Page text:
Christian Politics Is the Benedict Option Now

Rod Dreher wishes to demonstrate that the mainstream of American life has become sufficiently corrupted that Christians’ investment of their cultural capital in political parties and elections is no longer the best way to use it.

Left: Author Rod Dreher, author of "The Benedict Option" (Twitter); right: Political philosopher Jacques Maritain (Wikipedia)

Editor’s note: This is the second of a series of reviews and essays—positive, critical, and mixed—of Rod Dreher’s The Benedict Option (Sentinel, 2017). Read the first essay here.

With the publication of La Primauté du spirituel, in 1927, the French Catholic philosopher Jacques Maritain initiated his decades-long argument in favor of a modern Christian politics rooted in a few striking claims. The modern West, with its supposed Christian political order, had long since been hollowed out by secularism. Christianity itself was marred not just by sin but insincerity: the civil religion to which it had been reduced was no longer even able to sustain a unified political order. The living political tendency of the age was toward a disintegrative secularity and pluralism, and this was finding expression primarily in liberal democracy.

Liberal democracy had, in its favor, the virtue of proclaiming the freedom and equality of men, which was, not incidentally, a revealed truth of Christianity. All human persons are wholes ordered to the whole that is God himself even as they are also parts of society; every just politics will take this “personalist” truth into account. And yet, despite this genuine intuition, liberal democracy had by nature a narrow view of this truth and so conceived freedom and equality not in spiritual but “anthropocentric,” willful, and material terms.

Maritain proposed that this tendency toward secular liberal democracy, because rooted (however imperfectly) in the truth about the human person, should be embraced. The old Christendom of a religiously unified West that gave juridical expression to God’s sovereignty over the world, was, for the time being, out of reach. But, a new Christendom could be brought about—provided, that is, Christians recognized a handful of principles about human nature. First, the font of Christian life is prayer and so the supernatural or infused contemplation of the Christian must serve as the cornerstone not only of each person’s ecclesial life but of political life. In recognizing that, in the contemplation of God, the human person fulfills his destiny to know the truth and attains to a genuine freedom and equality that transcends his role as a part of temporal society, the Christian perceives the true dignity of the person. “A renewal of the social order on Christian lines will be a work of sanctity or it will not occur at all,” Maritain warned.

It is the Gospel that proclaims this truth about man, and so, second, political society must be reformed according to a “Gospel inspiration,” by which Maritain intended that liberal society be so ordered as to respect and aid the ordination of the human person to the contemplative life whose perfection lay in the Kingdom of God. A secular and pluralist order could recognize, accept, and govern itself in response to this truth about human nature. Even if it did not recognize the specific transcendent destiny of the person to life in Christ, its vision of freedom and equality was nonetheless rooted in an intuition of the human person’s having some such destiny. Maritain’s proposal was rooted in a prudent vision of what seemed possible for modern political life as well as in an undeviating vision of the source and dignity of the human person in the triune personhood of God.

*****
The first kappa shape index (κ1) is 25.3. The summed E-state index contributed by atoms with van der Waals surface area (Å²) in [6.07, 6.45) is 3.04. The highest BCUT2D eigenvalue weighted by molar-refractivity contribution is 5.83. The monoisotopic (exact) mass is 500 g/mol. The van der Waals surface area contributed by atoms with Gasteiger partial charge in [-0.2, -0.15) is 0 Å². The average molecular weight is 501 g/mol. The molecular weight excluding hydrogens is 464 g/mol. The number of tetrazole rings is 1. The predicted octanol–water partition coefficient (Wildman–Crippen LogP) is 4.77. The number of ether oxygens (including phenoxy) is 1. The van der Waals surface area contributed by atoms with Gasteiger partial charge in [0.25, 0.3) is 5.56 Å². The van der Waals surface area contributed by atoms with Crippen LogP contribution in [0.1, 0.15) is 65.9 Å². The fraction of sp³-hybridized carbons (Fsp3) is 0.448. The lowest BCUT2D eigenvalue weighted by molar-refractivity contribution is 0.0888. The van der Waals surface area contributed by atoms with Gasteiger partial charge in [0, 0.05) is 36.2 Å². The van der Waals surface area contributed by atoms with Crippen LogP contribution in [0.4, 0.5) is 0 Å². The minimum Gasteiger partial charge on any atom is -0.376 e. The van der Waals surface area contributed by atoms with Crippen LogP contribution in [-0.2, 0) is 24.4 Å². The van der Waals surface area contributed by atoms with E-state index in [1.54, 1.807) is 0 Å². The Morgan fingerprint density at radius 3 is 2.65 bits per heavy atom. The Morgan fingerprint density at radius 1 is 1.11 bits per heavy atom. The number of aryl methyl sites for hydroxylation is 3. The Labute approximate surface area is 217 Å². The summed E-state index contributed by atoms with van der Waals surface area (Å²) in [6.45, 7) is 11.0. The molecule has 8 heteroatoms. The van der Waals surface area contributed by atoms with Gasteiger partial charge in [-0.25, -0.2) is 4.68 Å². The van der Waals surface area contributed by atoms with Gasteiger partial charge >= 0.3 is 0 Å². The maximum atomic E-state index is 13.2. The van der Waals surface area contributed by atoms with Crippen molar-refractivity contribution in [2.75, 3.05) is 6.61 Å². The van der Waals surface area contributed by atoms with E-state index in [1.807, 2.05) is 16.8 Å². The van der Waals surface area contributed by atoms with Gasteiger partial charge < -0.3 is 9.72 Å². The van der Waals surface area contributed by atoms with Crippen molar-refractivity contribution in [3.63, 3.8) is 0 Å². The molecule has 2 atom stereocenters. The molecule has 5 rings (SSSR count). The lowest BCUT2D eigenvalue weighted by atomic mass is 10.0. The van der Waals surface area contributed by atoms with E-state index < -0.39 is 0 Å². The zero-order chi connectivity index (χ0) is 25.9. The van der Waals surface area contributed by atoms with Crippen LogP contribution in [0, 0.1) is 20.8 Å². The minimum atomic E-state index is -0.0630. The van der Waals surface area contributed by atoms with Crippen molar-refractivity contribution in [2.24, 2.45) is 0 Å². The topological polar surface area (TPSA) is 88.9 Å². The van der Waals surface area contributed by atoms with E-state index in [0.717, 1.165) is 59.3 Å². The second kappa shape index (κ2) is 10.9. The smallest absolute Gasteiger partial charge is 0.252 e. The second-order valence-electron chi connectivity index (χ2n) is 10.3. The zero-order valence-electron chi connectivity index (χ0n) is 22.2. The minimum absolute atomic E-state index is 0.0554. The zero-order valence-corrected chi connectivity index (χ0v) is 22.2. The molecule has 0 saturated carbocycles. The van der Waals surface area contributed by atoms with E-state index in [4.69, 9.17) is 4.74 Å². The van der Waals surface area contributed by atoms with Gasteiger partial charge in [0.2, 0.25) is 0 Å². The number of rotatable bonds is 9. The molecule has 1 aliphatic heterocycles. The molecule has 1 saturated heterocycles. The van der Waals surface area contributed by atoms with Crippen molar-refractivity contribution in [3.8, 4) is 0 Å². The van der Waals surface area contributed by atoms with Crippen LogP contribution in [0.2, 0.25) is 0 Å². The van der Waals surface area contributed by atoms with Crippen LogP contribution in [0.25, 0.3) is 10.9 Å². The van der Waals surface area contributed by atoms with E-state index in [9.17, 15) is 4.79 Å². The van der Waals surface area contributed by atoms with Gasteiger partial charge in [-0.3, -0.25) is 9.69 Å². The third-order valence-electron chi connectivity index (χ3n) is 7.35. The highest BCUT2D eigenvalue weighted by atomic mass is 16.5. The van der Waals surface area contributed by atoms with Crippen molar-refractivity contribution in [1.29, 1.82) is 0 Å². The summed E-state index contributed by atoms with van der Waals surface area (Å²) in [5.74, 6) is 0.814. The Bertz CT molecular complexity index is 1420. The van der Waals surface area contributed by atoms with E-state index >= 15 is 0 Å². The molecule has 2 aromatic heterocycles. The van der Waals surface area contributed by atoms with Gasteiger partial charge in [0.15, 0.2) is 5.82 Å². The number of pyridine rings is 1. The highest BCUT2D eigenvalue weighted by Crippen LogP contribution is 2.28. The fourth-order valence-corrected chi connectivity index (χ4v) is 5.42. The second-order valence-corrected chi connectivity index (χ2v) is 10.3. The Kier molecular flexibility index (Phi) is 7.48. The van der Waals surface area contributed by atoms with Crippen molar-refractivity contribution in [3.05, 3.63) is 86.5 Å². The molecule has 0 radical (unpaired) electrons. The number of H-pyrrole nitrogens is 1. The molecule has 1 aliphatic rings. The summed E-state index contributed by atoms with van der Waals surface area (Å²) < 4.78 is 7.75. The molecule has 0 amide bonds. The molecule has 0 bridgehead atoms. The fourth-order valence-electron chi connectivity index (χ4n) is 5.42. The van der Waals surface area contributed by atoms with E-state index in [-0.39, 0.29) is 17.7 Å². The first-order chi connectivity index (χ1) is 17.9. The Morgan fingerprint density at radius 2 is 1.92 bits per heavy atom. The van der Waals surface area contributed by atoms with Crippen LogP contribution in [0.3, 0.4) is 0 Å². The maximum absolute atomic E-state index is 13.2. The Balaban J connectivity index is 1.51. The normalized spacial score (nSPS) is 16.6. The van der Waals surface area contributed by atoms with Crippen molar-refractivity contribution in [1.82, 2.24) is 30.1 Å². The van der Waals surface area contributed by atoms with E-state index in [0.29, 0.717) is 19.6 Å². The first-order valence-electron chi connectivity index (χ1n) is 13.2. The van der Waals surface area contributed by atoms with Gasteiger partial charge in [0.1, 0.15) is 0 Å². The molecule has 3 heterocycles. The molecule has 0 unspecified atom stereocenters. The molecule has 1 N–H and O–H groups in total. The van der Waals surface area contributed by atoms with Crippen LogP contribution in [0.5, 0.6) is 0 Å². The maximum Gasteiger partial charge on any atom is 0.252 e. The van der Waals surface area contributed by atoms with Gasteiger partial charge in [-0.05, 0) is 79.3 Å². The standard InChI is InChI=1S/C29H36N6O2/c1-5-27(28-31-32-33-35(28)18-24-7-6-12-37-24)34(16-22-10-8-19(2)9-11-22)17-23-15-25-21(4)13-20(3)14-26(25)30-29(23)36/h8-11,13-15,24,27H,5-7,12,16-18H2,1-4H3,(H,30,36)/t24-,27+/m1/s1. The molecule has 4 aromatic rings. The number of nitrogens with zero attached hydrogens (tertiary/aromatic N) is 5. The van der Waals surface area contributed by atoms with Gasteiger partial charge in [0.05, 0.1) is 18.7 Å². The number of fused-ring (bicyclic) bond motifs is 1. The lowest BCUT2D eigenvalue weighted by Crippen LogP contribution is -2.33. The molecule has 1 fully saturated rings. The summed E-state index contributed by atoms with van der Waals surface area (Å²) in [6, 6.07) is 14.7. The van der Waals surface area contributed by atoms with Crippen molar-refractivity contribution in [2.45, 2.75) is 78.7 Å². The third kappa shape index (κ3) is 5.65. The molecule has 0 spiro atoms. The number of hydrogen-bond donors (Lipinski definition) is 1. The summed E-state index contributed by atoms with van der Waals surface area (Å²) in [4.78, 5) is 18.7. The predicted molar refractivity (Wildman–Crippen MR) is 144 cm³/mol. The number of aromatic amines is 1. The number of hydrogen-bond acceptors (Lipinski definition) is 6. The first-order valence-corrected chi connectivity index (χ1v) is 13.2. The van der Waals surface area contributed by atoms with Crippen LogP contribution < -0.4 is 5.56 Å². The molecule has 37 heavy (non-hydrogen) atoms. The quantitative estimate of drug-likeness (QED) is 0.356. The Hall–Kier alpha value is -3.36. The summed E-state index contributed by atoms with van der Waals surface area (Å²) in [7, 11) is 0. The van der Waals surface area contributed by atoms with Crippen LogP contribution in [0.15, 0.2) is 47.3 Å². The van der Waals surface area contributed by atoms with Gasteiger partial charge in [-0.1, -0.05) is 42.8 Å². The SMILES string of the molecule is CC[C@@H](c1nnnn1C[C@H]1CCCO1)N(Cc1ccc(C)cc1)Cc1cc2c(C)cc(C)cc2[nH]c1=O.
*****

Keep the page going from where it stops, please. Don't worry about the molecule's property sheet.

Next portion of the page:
How was it greeted? By those on the right, he was deemed a capitulator and heretic, who wanted not to bring about a “new Christendom” but an altogether “new Christianity” (a willful mistranslation of Maritain’s French). By those on the left, he was met with curious fascination rather than actual engagement.

In good time, however, his ideas would win out where it mattered most. Maritain’s proposals found authoritative expression in the social encyclicals of Paul VI, and his term “integral” (as opposed to “anthropocentric”) humanism remains the standard for Catholic teaching on human development to this day. His position would also find expression in the United Nations, and in the Christian Democratic parties of western European states in the decades to come, where “social democracy” was intended to create living conditions that would, in Maritain’s words, equip each citizen for the life of reason. In Latin America, Maritain would become a prophet of a corporatist democratic vision embraced by multiple regimes.

As we all know, however, even where Maritain best succeeded he finally lost. The West may have nodded toward the “Gospel inspiration” that justified liberal democracy, but on the whole it ignored Maritain’s admonition that political life must categorically be rooted in a restoration of contemplative life. Social democracy in Europe appears more like the management of gradual decline for a civilization that has lost its sense of purpose than it does a regime committed to helping each person realize his spiritual destiny. Latin America continues to veer unstably between right and left wing regimes neither of which seems especially committed to advancing the truth about human nature.

Maritain tried to teach liberal democracy that the human person merited freedom and equality because he was ordered by reason to know the truth. He did not perceive that it was less out of mere ignorance than by positive decision that liberal society proposed something contrary: the person is valuable only insofar as he can impose his manufactured truth on the world by force of will and make something good for the satisfaction of his own desires. Ordination of the person to the contemplation of truth, in liberal eyes, appears positively grotesque and is deemed in any case an impediment to man’s equal-freedom to exercise his will whatever way he sees fit.